Whitlock declares the season a success irrespective of the outcome of the tournament, and I agree:
I'm sorry. There's more to college basketball than a one-and-done tournament. I refuse to buy into the myth that the Kansas season is a failure if the Jayhawks don't win three games in this tournament. That's bull. Kansas has won 30 games and provided joy and entertainment for four months.
The thing that I really appreciate about Self is that he's continued the Roy Williams tradition of recruiting easy-to-like players. I knew Kansas would continue to win when Williams bolted.
I didn't know that Julian Wright would be as charismatic and as popular on campus as Jacque Vaughn. I didn't anticipate Brandon Rush being as good-natured as Nick Bradford. I didn't think I'd respect Sherron Collins' tenacity as much as I did Kirk Hinrich's.
Self has rebuilt the Kansas basketball family. A loss tonight should not tear that family apart.
On a team led by three sophomores and two freshmen, ''mature'' might seem an odd adjective. But it tends to come with life in the city.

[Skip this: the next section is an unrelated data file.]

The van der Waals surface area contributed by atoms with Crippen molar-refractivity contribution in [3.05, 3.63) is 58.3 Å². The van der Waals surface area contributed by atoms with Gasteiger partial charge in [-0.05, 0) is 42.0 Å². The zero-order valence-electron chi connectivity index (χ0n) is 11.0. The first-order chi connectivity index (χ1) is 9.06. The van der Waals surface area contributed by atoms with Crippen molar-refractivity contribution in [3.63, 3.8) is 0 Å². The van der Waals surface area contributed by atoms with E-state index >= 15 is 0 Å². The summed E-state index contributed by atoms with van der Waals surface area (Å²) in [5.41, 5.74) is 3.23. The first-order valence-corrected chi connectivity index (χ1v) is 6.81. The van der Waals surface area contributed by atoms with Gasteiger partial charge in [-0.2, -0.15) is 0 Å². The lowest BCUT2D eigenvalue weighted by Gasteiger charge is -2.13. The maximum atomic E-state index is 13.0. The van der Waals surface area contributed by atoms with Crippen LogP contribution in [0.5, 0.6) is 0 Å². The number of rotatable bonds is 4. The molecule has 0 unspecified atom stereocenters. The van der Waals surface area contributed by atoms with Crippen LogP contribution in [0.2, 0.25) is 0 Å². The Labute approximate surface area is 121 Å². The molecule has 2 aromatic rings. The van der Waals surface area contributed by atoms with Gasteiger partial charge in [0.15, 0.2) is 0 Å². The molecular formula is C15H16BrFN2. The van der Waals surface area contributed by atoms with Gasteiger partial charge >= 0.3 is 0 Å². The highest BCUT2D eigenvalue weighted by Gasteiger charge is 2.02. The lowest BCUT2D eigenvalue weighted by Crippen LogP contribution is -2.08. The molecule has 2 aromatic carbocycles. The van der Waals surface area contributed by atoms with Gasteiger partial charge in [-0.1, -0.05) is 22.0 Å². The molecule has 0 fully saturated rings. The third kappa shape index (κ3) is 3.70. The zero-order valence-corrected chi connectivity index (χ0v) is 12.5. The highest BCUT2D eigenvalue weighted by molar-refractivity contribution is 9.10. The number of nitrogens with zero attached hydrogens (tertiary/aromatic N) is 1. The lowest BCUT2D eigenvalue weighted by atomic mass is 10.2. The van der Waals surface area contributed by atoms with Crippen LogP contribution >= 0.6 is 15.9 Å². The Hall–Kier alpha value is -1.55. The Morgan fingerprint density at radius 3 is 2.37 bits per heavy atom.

''Wright is an interesting guy,'' Self said of the 6-8 sophomore who is on track to graduate in three years. ''He's one of the few guys out there who is 19 and still wants to be 19. That's pretty neat.
''He wants to experience everything there is. He doesn't want to just sit back and have the world centered on him. He gets more pleasure out of helping others do well. He loves to make other people's day better.''
Collins, who turns 20 on Sunday, could be going on middle age in terms of life experiences. His infant son lived for only 10 days after his birth last year.
''Chicago is a great place to recruit because the kids from here are tough,'' Self said. ''That was one of the things that drew us to Sherron. I thought he was stubborn, hard-headed, someone who would need to be broken down -- and I couldn't have been more wrong. He's wanted to do everything we've asked. He's been terrific.